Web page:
Dollar rises to 20-year high amid recession fears

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Dollar rises to 20-year high amid recession fears

The American economic outlook is deteriorating as recession fears grow, but there is one bright spot that has accelerated to a new 20 year high this week.

As the Federal Reserve hikes interest rates at the fastest pace since 1994 in order to curb white-hot inflation, investors flee toward the dollar because of risk aversion due to growing fears about a global recession.

The Fed policymakers have approved five straight interest rate increases, including three back-to-back 75 basis-point hikes, and expressed their resolve to keep tightening policy until there is evidence that inflation has cooled.

The world's reserve currency has climbed 7% so far in the third quarter, after surging 5.7% in the first half of the year.

A mixed bag of pros and cons comes with a strong dollar.

For the first time in two decades, the euro and dollar achieved parity over the summer, meaning that the currencies have a 1: 1 exchange rate. That is good news for Americans traveling to Europe this year because they can expect less money for things like hotel rooms and meals while they are overseas.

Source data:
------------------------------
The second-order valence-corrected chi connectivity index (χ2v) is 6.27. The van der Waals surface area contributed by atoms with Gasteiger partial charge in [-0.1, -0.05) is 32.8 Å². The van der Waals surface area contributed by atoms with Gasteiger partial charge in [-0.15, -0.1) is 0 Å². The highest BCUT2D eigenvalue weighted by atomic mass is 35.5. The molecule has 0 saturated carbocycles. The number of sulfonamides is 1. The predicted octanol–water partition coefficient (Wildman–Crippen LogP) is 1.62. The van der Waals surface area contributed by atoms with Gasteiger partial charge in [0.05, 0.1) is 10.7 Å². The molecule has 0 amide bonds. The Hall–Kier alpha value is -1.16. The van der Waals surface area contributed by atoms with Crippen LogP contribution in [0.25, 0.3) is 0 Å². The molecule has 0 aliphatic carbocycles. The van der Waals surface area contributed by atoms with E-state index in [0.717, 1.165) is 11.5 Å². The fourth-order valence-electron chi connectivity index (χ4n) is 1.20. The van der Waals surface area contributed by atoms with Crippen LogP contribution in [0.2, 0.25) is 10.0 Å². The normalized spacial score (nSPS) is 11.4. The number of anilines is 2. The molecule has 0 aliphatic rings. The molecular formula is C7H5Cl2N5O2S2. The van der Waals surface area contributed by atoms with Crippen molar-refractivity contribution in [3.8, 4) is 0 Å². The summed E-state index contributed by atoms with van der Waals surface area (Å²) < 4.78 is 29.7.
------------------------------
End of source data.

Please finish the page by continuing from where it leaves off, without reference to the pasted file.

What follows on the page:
The euro has gone up in value as well as a number of other foreign currencies, including the British pound.

The dollar has helped U.S. importers that buy goods from overseas, because purchases are less expensive. That will boost gross domestic product, the broadest measure of goods and services produced in the U.S. in the third quarter.

Jeffrey Roach, chief economist at LPL Financial, said the strong U.S. dollar will be a tailwind for GDP growth in the third quarter. The global economy will go into the winter months as the weakness in Europe and Asia will diminish demand for U.S. exports. There are downsides to the dollar's strength: Executives of multinational corporations with headquarters in the U.S. have said that the dollar is hurting their profits.

We had a great quarter but the dollar had an even stronger quarter, according to Marc Benioff, Salesforce CEO, during a recent earnings call.

The San Francisco-based company that sells software across the globe has estimated that the dollar could shave $800 million from its sales this year.

Procter Gamble predicted a $900 million after-tax hit in the fiscal year ending June 2023 as a result of the dollar's strength.